Monroe native Matt Barrett's a distance runner who's defying the odds with every stride. He won the Med City Marathon in Rochester, MN in 2:29:16. He won the Waunafest ten-mile run in just more than 50 minutes. And he's doing it all with cystic fibrosis. Barrett, 32, was diagnosed with CF when he was nine months old.
The old research discouraged activity and consistent exercise, but now more exercise can be beneficial.
"Running is part of the therapy," Barrett said. "As fun as it is, how many people can say my therapy is to go out for a run?"
Barrett's caregiver, Brook LaChance, agrees with the new-school therapy that includes more movement. "We actually promote exercise as one form of airway clearance. And the fact that he's running and exercising the way that he is. He's really mobilizing his own secretions and helping himself quite a bit."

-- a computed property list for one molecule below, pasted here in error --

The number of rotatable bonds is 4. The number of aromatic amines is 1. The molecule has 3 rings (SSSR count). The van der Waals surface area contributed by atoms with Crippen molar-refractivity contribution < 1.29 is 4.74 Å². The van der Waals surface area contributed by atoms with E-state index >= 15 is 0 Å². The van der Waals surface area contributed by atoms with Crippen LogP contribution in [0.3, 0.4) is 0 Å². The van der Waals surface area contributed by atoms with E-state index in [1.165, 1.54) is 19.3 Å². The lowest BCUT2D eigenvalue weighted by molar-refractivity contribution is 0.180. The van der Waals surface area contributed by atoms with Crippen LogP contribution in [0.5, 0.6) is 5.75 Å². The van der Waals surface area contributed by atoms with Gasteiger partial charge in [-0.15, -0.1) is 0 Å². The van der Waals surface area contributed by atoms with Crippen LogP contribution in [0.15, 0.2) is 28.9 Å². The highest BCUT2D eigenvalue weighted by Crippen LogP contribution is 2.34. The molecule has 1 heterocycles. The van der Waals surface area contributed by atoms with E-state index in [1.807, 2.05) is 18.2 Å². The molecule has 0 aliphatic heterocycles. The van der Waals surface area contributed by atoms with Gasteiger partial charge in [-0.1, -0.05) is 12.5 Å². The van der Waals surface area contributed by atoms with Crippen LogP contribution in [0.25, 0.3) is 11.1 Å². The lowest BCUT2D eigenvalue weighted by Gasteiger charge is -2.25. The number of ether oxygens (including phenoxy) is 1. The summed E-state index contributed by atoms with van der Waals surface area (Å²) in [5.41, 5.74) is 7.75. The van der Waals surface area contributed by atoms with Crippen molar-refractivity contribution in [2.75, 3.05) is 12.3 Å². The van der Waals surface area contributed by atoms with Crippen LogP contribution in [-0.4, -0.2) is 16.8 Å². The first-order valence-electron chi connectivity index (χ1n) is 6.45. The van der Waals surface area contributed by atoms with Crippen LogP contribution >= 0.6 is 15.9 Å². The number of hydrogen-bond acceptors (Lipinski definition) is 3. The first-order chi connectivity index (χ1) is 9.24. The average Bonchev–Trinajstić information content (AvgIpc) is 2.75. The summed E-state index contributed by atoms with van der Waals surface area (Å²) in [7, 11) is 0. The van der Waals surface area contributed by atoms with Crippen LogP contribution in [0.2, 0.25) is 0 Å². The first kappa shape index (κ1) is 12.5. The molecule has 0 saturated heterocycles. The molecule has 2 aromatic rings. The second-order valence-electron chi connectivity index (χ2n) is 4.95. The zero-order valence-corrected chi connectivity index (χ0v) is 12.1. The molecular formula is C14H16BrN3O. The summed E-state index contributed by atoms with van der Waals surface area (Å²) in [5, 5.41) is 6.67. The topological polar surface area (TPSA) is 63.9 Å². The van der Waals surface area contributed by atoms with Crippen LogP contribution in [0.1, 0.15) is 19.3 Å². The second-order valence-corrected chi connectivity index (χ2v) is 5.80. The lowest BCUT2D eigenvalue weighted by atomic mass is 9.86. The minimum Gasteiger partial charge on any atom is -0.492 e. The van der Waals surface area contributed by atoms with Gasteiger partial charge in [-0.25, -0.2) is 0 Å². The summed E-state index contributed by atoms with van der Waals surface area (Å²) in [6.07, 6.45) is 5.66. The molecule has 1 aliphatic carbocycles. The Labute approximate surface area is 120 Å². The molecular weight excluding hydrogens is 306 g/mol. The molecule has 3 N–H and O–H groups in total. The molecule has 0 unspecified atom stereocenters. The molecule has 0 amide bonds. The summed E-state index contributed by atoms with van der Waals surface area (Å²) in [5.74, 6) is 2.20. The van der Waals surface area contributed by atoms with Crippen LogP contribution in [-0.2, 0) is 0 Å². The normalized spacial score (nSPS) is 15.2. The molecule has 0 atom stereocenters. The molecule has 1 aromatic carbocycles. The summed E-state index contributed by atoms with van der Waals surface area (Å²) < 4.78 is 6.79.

Matt's wife Jess is also a distance runner, and she says Matt's an inspiration every time he lines up for a race.
"It's amazing to see anybody running at such a high level. With the elite people out there," Jess said during one of Matt's training sessions. "A lot of times I don't even necessarily even think about the fact that he has cystic fibrosis. I know Matt as a runner as a person who has CF, not defined by CF. But when you do think about that, it's like, wow. This person is really incredible."
Matt's personal best marathon time is 2:23:09. He's running the California International Marathon in Sacramento in December, and he'll need to run 2:19:00 or better to earn a spot at the February's Olympic Trials.
"I just hope that if people hear my story it inspires them to be active or chase a dream," Barrett said after a training run. "Because at the end of the day, the way research is going and if you stick to your treatment plan and you have that positive attitude I think anything can really happen."
"It's amazing that he can do that," LaChance said. "I think it really shows that if you push yourself. For any of us to run marathons is an accomplishment. The fact that he's doing it with a lung disease is probably unheard of almost."